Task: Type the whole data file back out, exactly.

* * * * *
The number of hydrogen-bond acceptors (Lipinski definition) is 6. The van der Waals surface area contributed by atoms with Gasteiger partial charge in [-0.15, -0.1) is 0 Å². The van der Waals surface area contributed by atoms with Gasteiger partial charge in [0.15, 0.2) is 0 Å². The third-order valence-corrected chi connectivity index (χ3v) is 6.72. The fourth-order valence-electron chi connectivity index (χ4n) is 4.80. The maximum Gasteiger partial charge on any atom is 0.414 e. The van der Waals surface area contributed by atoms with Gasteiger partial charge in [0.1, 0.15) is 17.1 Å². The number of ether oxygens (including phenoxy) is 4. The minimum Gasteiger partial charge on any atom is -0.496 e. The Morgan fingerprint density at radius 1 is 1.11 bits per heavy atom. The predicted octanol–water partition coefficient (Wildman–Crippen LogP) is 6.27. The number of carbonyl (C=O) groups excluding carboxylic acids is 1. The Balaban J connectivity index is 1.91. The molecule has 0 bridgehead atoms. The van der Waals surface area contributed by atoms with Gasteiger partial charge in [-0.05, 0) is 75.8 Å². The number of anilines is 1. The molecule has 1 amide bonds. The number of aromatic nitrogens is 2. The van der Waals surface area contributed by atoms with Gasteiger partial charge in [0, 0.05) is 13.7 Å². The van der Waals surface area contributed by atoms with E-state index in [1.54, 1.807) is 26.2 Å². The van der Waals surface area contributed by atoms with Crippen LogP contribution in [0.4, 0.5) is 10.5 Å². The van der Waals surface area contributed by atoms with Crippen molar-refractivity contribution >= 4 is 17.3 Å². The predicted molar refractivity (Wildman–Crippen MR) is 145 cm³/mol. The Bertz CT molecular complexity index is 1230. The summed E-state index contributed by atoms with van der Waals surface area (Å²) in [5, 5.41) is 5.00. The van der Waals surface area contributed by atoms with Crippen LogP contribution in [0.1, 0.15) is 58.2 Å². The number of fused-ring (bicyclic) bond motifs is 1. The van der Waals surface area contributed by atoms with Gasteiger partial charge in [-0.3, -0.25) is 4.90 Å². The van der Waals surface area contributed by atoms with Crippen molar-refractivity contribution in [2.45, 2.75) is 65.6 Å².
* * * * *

The number of hydrogen-bond acceptors (Lipinski definition) is 6. The van der Waals surface area contributed by atoms with Gasteiger partial charge in [-0.15, -0.1) is 0 Å². The van der Waals surface area contributed by atoms with Gasteiger partial charge in [0.15, 0.2) is 0 Å². The third-order valence-corrected chi connectivity index (χ3v) is 6.72. The fourth-order valence-electron chi connectivity index (χ4n) is 4.80. The maximum Gasteiger partial charge on any atom is 0.414 e. The van der Waals surface area contributed by atoms with Gasteiger partial charge in [0.1, 0.15) is 17.1 Å². The number of ether oxygens (including phenoxy) is 4. The minimum Gasteiger partial charge on any atom is -0.496 e. The Morgan fingerprint density at radius 1 is 1.11 bits per heavy atom. The predicted octanol–water partition coefficient (Wildman–Crippen LogP) is 6.27. The number of carbonyl (C=O) groups excluding carboxylic acids is 1. The Balaban J connectivity index is 1.91. The molecule has 0 bridgehead atoms. The van der Waals surface area contributed by atoms with Gasteiger partial charge in [-0.05, 0) is 75.8 Å². The number of anilines is 1. The molecule has 1 amide bonds. The number of aromatic nitrogens is 2. The van der Waals surface area contributed by atoms with Gasteiger partial charge in [0, 0.05) is 13.7 Å². The van der Waals surface area contributed by atoms with E-state index in [1.54, 1.807) is 26.2 Å². The van der Waals surface area contributed by atoms with Crippen LogP contribution in [0.4, 0.5) is 10.5 Å². The van der Waals surface area contributed by atoms with Crippen molar-refractivity contribution >= 4 is 17.3 Å². The predicted molar refractivity (Wildman–Crippen MR) is 145 cm³/mol. The Bertz CT molecular complexity index is 1230. The summed E-state index contributed by atoms with van der Waals surface area (Å²) in [5, 5.41) is 5.00. The van der Waals surface area contributed by atoms with Crippen LogP contribution in [0.1, 0.15) is 58.2 Å². The number of fused-ring (bicyclic) bond motifs is 1. The van der Waals surface area contributed by atoms with Gasteiger partial charge in [-0.3, -0.25) is 4.90 Å². The van der Waals surface area contributed by atoms with Crippen molar-refractivity contribution in [2.45, 2.75) is 65.6 Å².